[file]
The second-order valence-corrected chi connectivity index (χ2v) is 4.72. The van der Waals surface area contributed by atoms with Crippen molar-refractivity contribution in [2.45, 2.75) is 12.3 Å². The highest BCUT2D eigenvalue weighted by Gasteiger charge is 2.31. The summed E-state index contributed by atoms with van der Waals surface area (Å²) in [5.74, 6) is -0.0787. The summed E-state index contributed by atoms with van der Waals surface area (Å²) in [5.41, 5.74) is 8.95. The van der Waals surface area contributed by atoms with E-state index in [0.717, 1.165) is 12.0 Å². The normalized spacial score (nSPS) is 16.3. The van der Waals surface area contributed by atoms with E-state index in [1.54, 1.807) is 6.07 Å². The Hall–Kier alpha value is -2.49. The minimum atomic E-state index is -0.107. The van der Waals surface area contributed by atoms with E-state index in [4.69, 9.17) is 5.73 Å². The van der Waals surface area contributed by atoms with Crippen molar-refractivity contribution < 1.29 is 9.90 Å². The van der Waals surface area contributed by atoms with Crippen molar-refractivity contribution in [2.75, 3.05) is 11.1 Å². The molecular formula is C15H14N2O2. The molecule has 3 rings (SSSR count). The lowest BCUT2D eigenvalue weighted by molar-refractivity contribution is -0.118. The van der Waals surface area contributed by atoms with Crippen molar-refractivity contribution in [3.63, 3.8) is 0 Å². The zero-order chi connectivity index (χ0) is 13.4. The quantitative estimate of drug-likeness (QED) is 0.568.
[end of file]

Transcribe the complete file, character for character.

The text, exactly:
The second-order valence-corrected chi connectivity index (χ2v) is 4.72. The van der Waals surface area contributed by atoms with Crippen molar-refractivity contribution in [2.45, 2.75) is 12.3 Å². The highest BCUT2D eigenvalue weighted by Gasteiger charge is 2.31. The summed E-state index contributed by atoms with van der Waals surface area (Å²) in [5.74, 6) is -0.0787. The summed E-state index contributed by atoms with van der Waals surface area (Å²) in [5.41, 5.74) is 8.95. The van der Waals surface area contributed by atoms with E-state index in [0.717, 1.165) is 12.0 Å². The normalized spacial score (nSPS) is 16.3. The van der Waals surface area contributed by atoms with E-state index in [1.54, 1.807) is 6.07 Å². The Hall–Kier alpha value is -2.49. The minimum atomic E-state index is -0.107. The van der Waals surface area contributed by atoms with E-state index in [4.69, 9.17) is 5.73 Å². The van der Waals surface area contributed by atoms with Crippen molar-refractivity contribution < 1.29 is 9.90 Å². The van der Waals surface area contributed by atoms with Crippen molar-refractivity contribution in [2.75, 3.05) is 11.1 Å². The molecular formula is C15H14N2O2. The molecule has 3 rings (SSSR count). The lowest BCUT2D eigenvalue weighted by molar-refractivity contribution is -0.118. The van der Waals surface area contributed by atoms with Crippen molar-refractivity contribution in [3.63, 3.8) is 0 Å². The zero-order chi connectivity index (χ0) is 13.4. The quantitative estimate of drug-likeness (QED) is 0.568.